EVENT: FOODIE’S REDOING OLD POSTS #11
This post has been updated for the Facebook group called Foodie’s Re_doing Old Posts. Its a group that Renu who blog’s at Cook With Renu, thought out and put into action. We’re on our 11th re-doing post and I simply love this group. Why? Well, its got me to pay more attention to my much neglected old posts. For this post I have updated the pictures and a bit of the write up but the recipe remains the same. You may want to check out my other posts that I’ve re-done.
2. Tomato Salsa
10. Marble Barfi
Today is Janmashtami, Lord Krishna’s birthday, so here’s wishing you all a very Happy Janmashatami. Celebrations will begin at the temples in the evening with abhishek, kirtan, drama and prasad. I feel bad that I was not able to prepare many dishes to offer to Lord Krishna simply because I did not pre-plan. When my mother in law was living in Mombasa, we would plan who would make what and how many offerings there would be. We’d make anywhere between 7 to 11 dishes or more. After she left for India, I usually make at least 5 different varieties but this year I have managed only 1. I usually make shiro (semolina pudding), carrot halwa, date and cashew nut barfi, beetroot halwa besides an eggless cake.
Hopefully next year with a bit of planning I endeavor to make more offerings. However as the saying goes, whatever is offered with your heart God accepts. This year I tried out a new recipe and made this simple halwa for offering.
What is Janmashtami?
Known as Krishna Janmashtami or Gokulashtami is an annual Hindu Festival celebrating the birth of Lord Krishna. It’s on the 8th day, ashtami of the Krishna Paksha (dark fortnight according to the lunar calendar) during the holy month of Shravan.
According to Hindu belief, when the world gets engulfed with evil, God himself takes on human form to come purge the world and lead people back to the right path. God Vishnu has incarnated time and again to ensure the preservation of mankind and Krishna is his 8th incarnation. He represents the destruction of evil and in the importance of Dharma (Duty).
Who is Lord Krishna?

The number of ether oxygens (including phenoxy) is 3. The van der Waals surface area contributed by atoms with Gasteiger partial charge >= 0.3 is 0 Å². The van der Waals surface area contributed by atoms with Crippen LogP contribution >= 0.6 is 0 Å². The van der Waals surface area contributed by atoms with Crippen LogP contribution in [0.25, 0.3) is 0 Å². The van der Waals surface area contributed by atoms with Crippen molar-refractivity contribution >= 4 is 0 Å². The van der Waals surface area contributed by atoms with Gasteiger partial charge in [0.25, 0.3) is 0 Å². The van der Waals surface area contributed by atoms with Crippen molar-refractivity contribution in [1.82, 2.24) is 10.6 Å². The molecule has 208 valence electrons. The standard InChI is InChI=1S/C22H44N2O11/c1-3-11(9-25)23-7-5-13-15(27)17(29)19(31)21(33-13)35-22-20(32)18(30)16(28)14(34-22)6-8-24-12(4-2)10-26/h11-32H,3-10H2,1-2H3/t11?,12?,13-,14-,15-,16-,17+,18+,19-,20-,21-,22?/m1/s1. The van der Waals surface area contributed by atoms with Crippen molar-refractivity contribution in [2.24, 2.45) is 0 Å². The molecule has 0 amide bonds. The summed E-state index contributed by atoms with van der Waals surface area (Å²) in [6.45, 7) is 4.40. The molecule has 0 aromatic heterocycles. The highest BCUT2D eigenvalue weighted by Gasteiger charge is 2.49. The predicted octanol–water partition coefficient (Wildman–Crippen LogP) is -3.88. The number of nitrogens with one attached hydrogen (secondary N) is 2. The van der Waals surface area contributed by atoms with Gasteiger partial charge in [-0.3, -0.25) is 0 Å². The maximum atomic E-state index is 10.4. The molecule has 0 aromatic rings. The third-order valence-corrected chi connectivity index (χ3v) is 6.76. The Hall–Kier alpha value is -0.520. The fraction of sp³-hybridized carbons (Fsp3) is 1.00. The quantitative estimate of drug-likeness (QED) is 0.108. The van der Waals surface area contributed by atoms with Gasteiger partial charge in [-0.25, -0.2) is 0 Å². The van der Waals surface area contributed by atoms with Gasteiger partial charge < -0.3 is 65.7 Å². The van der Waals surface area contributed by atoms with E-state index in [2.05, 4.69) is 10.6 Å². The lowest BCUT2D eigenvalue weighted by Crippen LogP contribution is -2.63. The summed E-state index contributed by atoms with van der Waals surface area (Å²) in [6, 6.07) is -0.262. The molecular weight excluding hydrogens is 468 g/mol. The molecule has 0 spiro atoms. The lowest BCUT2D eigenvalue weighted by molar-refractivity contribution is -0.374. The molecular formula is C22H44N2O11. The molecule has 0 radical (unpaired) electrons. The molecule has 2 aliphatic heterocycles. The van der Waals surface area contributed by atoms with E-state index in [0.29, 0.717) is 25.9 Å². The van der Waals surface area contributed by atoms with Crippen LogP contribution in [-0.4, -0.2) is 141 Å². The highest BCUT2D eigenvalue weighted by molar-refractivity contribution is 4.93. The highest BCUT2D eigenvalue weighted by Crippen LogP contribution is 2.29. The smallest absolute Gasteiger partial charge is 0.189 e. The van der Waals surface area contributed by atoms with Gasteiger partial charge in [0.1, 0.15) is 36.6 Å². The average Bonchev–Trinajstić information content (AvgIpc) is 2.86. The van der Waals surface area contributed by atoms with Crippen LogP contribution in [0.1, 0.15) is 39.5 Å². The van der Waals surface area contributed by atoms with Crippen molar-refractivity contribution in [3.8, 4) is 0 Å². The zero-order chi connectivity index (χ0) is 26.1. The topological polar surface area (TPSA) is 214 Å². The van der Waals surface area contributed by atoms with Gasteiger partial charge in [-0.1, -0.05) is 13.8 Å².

Lord Krishna is one of the most popular and worshipped divinity. He is the eighth incarnation or avatar of Lord Vishnu. His biological parents Devaki and Vasudeva were imprisoned by the evil King Kansa, who happened to be Devaki’s brother. According to the prophecy, Devaki’s 8th son would destroy King Kansa. Kansa thought he would kill the 8th child. But Narada (a sage who was a musician, travelled travelled and a storyteller) put a question saying 8th child from the beginning, or end?
So King Kansa decided to kill every child. The seventh son (Balaram) was celestially transferred to the womb of Rohini’s womb, first wife of Vasudeva. Lord Krishna was born in the prison. He was born at midnight on a dark night. Miraculously, the guards and everyone in and around the palace fell asleep except for Vasudeva, Devaki and the new born. Vasudeva crossed the stormy Yamuna river at night and took baby Krishna to his friend in the next village Gokul. Lord Krishna was raised by Nandalal and Yashoda.
How the festival Janmashtami started?
Krishna was a special and unique child and the village started celebrating his birthday. Slowly the celebration spread to all areas of Mathura and then to the state of Uttar Pradesh. Soon the whole country was celebrating his birthday.
Rituals that devotees follow on Janmashtami
On Janmashtami day the devotees of Lord Krishna fast from before dawn to midnight. Some fast without taking any food, some eat fruits and nuts and others may fast by consuming one meal which is grain and pulse free.
Birthday Celebrations begin exactly at midnight and after the idols of Baby Krishna are worshipped a wide variety of food is offered . His all time favorite is anything made from milk, yogurt or makhan(butter).
Check out this easy to make beetroot halwa, its got Lord Krishna’s favorite milk in it.
Makes about 10 – 12 pieces
2 cups grated beetroot (packed down gently)
¼ cup sugar
1 cup milk
¾ cup milk powder
3 tbsps fresh cream
3 tbsps ghee (clarified butter)
1 tsp cardamom powder
2 to 3 tbsps chopped almonds and pistachios
- Mix the cream into the milk powder. Let it rest for 10 minutes.
- Sieve the mixture to get fine crumbs. Break down the lumps using a spoon.
- Heat 2 tbsps of ghee in a pan over medium heat. I prefer using a non stick pan.
- Add the grated beetroot and saute. Let it cook for 5 to 10 minutes over medium heat. Stir occasionally to avoid the mixture from getting burnt.
- Add half a cup of milk and let it cook for a further 5 minutes.
- Add the remaining milk, sugar and milk powder mixture and mix well.
- Keep on stirring and cook till the milk evaporates and the mixture leaves the sides of the pan. The mixture should come together in the middle when you stir.
- Add cardamom powder and mix.
- Add the remaining ghee and mix till the halwa becomes glossy.
- Add chopped nuts and mix well.
- Serve immediately hot by spooning it into serving bowls.
- Or you can leave it in the fridge for 2-3 hours and then roll into balls.
- Grease your hands with little ghee before rolling the halwa into balls.
- If you like extra sweetness, use ½ cup of sugar..
- Reduce the amount of ghee for a healthier option.
- Instead of milk powder and cream mixture you can use about ½ cup grated fresh khoya or mawa (milk solid).
- For a diabetic friendly option add a sweetener like stevia (about 2 tbsp) by replacing the sugar.
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